How to Paddle Safely as a Group

Humans by nature are social animals and thus, many people prefer company when they paddle. Then, there is the issue of safety since paddling a kayak does present the paddler with certain inherent risks and thus, padding with a partner or a group is safer than paddling alone. However, padding with a group can be challenging and there are safety issues that must be considered as well.

Thus, regardless of whether you are padding with a single partner or a group, it is important to keep in mind that you are a member of a team and thus, you need to paddle as a team in order to safely reach your destination.

In the following article, we will examine exactly how to do just that.

Know the Goals of the Group

So, the first thing to know when paddling with either a partner or a group is that different people in the group may have expectations for the day’s adventure that are different from yours. For instance, some members of the group may simply want to have a relaxing day on the water while others may feel the need to challenge themselves.

Thus, it is imperative that you discuss the goals for the day with the group to make certain that everyone has the same expectations and is on board (pun intended). But, if they are not, then it might be best to paddle separately rather than as a group or, choose different paddling partners.

Either way, you absolutely must keep in mind that any group, regardless of its size, is only as strong as its weakest paddler and thus, you must plan and paddle trip accordingly.

Know the Skill Level of the Group

Similarly, it is also very important that you be familiar with the skill level of each paddler in your group as well as any limitations that they might have. For instance, do all of the paddlers in your group know how to roll and, if not, then do they know how to participate in an assisted rescue? Also, do any of them have any old injuries such as a shoulder dislocation that might hinder their paddling or rescue ability? If not, then you will need to plan your paddling adventure to accommodate your weakest paddler.

Communication Is Key

Good communication is another key to safely paddling as a group.

Thus, it is important to be aware that different paddlers paddle at different rates as well as the fact that some kayaks are faster than others. Therefore, it is easy for a group of kayakers to become spread out to the point where a human voice will not carry to the next paddler in line.

Consequently, you need to have an alternate form of communication. However, it need not be complicated and thus, while some paddlers use marine VHF radios while others employ walkie talkies instead, whistles actually work just fine. In fact, a single, long, blast on a whistle is generally recognized as a universal signal for gaining someone’s attention while a series of three blasts is recognized to signal an emergency situation.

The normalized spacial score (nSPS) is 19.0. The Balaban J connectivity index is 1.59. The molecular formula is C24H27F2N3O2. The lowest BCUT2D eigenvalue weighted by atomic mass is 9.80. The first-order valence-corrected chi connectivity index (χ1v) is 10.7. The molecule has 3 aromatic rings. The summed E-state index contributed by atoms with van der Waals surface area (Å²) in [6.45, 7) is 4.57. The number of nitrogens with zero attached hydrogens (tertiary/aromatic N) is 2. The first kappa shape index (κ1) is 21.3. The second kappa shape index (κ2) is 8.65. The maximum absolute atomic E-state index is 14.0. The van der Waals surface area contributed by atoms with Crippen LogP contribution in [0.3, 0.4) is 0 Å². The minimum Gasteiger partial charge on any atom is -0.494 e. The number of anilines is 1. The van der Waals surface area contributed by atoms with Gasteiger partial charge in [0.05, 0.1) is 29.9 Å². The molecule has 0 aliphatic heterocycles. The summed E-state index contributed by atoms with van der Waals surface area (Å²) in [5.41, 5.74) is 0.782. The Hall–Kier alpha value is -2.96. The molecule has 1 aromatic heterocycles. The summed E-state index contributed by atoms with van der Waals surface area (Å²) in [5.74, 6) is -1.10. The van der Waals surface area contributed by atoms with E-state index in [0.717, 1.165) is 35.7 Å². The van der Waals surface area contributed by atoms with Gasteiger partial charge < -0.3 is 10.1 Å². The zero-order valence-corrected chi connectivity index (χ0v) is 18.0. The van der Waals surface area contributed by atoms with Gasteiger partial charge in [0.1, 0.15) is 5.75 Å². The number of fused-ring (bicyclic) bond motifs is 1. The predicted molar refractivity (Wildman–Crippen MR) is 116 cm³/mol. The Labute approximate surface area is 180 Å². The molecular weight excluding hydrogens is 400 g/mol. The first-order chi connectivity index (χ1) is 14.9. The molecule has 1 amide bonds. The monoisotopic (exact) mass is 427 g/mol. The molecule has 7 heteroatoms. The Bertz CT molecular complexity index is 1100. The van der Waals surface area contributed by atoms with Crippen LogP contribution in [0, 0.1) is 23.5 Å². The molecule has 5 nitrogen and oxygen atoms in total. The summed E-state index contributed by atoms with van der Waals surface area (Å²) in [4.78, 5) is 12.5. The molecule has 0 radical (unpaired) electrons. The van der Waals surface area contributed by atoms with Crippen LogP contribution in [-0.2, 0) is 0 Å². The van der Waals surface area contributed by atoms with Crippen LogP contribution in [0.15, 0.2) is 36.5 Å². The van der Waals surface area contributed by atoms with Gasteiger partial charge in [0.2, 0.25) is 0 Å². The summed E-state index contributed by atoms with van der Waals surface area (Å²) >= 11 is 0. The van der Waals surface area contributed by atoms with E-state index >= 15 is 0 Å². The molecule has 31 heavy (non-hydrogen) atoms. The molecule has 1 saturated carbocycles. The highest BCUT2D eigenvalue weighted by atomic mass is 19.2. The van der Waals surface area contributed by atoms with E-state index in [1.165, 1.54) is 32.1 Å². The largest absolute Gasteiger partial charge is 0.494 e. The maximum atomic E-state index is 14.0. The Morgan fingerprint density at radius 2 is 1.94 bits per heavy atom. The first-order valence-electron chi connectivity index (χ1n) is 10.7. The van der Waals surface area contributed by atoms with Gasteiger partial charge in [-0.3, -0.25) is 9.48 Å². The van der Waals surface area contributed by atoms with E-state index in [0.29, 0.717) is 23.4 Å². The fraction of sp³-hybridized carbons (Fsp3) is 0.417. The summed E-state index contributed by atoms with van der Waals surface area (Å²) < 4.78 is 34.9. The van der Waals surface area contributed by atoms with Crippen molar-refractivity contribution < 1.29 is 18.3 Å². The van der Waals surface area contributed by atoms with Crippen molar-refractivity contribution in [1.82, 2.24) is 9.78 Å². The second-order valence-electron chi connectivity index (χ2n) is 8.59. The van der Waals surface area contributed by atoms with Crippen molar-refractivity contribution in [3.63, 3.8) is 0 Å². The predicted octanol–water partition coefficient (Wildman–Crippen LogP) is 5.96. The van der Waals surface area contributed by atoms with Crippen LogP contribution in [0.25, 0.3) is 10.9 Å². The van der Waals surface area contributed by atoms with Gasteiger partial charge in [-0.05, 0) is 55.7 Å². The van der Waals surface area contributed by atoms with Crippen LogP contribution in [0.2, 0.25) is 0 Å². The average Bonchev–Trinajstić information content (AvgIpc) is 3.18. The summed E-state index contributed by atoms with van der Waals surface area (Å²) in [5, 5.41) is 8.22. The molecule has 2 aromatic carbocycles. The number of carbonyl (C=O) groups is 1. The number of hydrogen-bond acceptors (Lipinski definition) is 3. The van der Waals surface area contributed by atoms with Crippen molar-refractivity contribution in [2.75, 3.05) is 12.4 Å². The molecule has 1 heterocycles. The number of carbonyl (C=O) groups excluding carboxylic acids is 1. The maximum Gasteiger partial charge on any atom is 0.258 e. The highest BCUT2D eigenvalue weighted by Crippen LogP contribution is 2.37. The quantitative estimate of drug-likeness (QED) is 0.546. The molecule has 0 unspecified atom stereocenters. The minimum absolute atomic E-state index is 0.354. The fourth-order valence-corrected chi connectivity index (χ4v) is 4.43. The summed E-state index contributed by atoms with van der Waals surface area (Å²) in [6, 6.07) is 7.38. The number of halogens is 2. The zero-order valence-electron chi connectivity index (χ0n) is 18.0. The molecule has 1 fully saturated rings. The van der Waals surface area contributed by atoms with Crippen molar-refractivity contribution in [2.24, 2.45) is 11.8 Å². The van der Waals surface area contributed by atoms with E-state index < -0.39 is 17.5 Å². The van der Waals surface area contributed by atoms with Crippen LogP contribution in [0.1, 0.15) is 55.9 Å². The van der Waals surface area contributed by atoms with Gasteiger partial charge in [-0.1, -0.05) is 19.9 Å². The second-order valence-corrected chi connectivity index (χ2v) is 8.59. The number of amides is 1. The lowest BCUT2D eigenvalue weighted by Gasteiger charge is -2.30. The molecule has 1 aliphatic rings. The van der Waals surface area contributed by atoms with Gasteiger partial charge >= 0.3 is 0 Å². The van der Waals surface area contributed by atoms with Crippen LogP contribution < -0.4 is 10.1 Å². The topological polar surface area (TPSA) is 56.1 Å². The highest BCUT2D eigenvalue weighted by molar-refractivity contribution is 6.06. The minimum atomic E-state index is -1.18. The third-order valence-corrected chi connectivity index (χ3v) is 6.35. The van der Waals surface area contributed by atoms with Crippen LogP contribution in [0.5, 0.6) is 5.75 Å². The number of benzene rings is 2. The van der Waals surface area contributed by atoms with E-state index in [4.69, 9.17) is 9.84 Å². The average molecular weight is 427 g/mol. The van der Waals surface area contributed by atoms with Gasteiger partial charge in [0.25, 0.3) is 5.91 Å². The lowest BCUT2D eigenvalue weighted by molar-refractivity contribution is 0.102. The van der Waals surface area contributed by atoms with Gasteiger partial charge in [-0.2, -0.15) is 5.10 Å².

In addition, a paddler can also use their paddle as means of communicating with fellow kayakers. For instance, by holding your paddle over your head horizontally is a signal to stop while holding your paddle vertically indicates that the following paddler should either approach or pass you. In addition, by holding you paddle aloft vertically and then leaning it to one side or the other indicates to the following paddler to turn right or left. Thus, you kayak paddle is like a set of brake lights and turn signals for your kayak.

Bring a Radio or a Personal Locator Beacon

However, in the event of a true paddling emergency, having a marine VHF radio along can be a lifesaver.

Not only will it enable you to communicate with your fellow paddlers, it will also enable you to speak with the captains of other boats in the area as well as the Coast Guard in order to ask for help. Plus, a marine VHF radio will also enable you to monitor the weather by listening to the NOAA official weather forecast for your location. However, it should be noted that marine VHF radios are only legal for use on saltwater.

Thus, there is another handy little electronic device called a Personal Locator Beacon (PLB) which is wise to have along if you are padding on freshwater instead. With this device, you simply extend the antenna and then press two buttons simultaneously in order to activate it. Then, it will send a signal to a series of satellites orbiting the Earth which will then relay your emergency signal to the local authorities along with your longitude and latitude.

Final Thoughts

So, when paddling with a partner or a group, it is very important to keep in mind the three golden rules of paddling with a group which are establishing mutual goals, knowing the skill level of your fellow paddlers and, communicating with your fellow paddlers.

By following these three golden rules, you will find that your group paddling adventures will be both far more fun and far less stressful because they will enable you to plan your paddling trips according to the strengths and weaknesses of the members of your group.

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